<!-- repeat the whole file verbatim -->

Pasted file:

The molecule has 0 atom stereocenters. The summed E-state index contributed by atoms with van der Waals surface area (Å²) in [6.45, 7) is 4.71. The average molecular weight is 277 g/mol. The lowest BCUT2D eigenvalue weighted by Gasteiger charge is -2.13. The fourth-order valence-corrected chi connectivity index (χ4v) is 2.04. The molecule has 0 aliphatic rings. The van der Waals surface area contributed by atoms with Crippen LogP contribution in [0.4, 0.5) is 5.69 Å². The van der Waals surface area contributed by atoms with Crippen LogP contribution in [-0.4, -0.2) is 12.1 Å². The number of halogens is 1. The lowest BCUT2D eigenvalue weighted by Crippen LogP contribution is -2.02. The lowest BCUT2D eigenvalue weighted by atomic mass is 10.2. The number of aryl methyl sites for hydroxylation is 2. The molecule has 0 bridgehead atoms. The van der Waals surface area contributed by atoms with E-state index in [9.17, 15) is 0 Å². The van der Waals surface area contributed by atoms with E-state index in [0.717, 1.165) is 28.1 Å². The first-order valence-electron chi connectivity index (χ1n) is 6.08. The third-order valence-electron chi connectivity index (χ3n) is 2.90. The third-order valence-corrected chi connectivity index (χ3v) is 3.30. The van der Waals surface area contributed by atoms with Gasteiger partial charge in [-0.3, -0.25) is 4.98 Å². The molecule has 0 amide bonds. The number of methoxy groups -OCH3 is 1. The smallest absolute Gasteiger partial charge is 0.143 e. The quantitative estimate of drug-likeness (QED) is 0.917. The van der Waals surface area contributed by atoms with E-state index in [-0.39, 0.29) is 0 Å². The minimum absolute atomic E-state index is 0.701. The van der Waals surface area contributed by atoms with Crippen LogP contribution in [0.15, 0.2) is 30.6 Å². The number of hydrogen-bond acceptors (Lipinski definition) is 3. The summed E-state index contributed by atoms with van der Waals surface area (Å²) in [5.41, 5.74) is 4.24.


The molecule has 0 atom stereocenters. The summed E-state index contributed by atoms with van der Waals surface area (Å²) in [6.45, 7) is 4.71. The average molecular weight is 277 g/mol. The lowest BCUT2D eigenvalue weighted by Gasteiger charge is -2.13. The fourth-order valence-corrected chi connectivity index (χ4v) is 2.04. The molecule has 0 aliphatic rings. The van der Waals surface area contributed by atoms with Crippen LogP contribution in [0.4, 0.5) is 5.69 Å². The van der Waals surface area contributed by atoms with Crippen LogP contribution in [-0.4, -0.2) is 12.1 Å². The number of halogens is 1. The lowest BCUT2D eigenvalue weighted by Crippen LogP contribution is -2.02. The lowest BCUT2D eigenvalue weighted by atomic mass is 10.2. The number of aryl methyl sites for hydroxylation is 2. The molecule has 0 bridgehead atoms. The van der Waals surface area contributed by atoms with E-state index in [9.17, 15) is 0 Å². The van der Waals surface area contributed by atoms with E-state index in [0.717, 1.165) is 28.1 Å². The first-order valence-electron chi connectivity index (χ1n) is 6.08. The third-order valence-electron chi connectivity index (χ3n) is 2.90. The third-order valence-corrected chi connectivity index (χ3v) is 3.30. The van der Waals surface area contributed by atoms with Gasteiger partial charge in [-0.3, -0.25) is 4.98 Å². The molecule has 0 amide bonds. The number of methoxy groups -OCH3 is 1. The smallest absolute Gasteiger partial charge is 0.143 e. The quantitative estimate of drug-likeness (QED) is 0.917. The van der Waals surface area contributed by atoms with E-state index in [-0.39, 0.29) is 0 Å². The minimum absolute atomic E-state index is 0.701. The van der Waals surface area contributed by atoms with Crippen LogP contribution in [0.15, 0.2) is 30.6 Å². The number of hydrogen-bond acceptors (Lipinski definition) is 3. The summed E-state index contributed by atoms with van der Waals surface area (Å²) in [5.41, 5.74) is 4.24.